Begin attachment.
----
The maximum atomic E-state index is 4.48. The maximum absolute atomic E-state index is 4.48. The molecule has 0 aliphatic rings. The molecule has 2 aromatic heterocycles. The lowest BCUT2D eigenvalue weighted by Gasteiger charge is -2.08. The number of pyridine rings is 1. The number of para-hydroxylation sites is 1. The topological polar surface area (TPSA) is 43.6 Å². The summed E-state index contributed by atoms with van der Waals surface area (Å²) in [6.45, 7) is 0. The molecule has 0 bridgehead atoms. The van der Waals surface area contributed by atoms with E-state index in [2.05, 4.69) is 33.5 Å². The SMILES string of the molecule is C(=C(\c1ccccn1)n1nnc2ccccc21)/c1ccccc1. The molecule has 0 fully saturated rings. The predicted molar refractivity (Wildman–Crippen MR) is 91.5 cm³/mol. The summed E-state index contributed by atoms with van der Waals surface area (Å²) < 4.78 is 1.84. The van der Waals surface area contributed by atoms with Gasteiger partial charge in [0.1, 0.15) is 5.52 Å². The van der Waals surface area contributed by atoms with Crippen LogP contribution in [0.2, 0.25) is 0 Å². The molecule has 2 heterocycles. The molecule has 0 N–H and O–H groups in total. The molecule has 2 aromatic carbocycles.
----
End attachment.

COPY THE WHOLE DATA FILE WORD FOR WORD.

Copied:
The maximum atomic E-state index is 4.48. The maximum absolute atomic E-state index is 4.48. The molecule has 0 aliphatic rings. The molecule has 2 aromatic heterocycles. The lowest BCUT2D eigenvalue weighted by Gasteiger charge is -2.08. The number of pyridine rings is 1. The number of para-hydroxylation sites is 1. The topological polar surface area (TPSA) is 43.6 Å². The summed E-state index contributed by atoms with van der Waals surface area (Å²) in [6.45, 7) is 0. The molecule has 0 bridgehead atoms. The van der Waals surface area contributed by atoms with E-state index in [2.05, 4.69) is 33.5 Å². The SMILES string of the molecule is C(=C(\c1ccccn1)n1nnc2ccccc21)/c1ccccc1. The molecule has 0 fully saturated rings. The predicted molar refractivity (Wildman–Crippen MR) is 91.5 cm³/mol. The summed E-state index contributed by atoms with van der Waals surface area (Å²) < 4.78 is 1.84. The van der Waals surface area contributed by atoms with Gasteiger partial charge in [0.1, 0.15) is 5.52 Å². The van der Waals surface area contributed by atoms with Crippen LogP contribution in [0.2, 0.25) is 0 Å². The molecule has 2 heterocycles. The molecule has 0 N–H and O–H groups in total. The molecule has 2 aromatic carbocycles.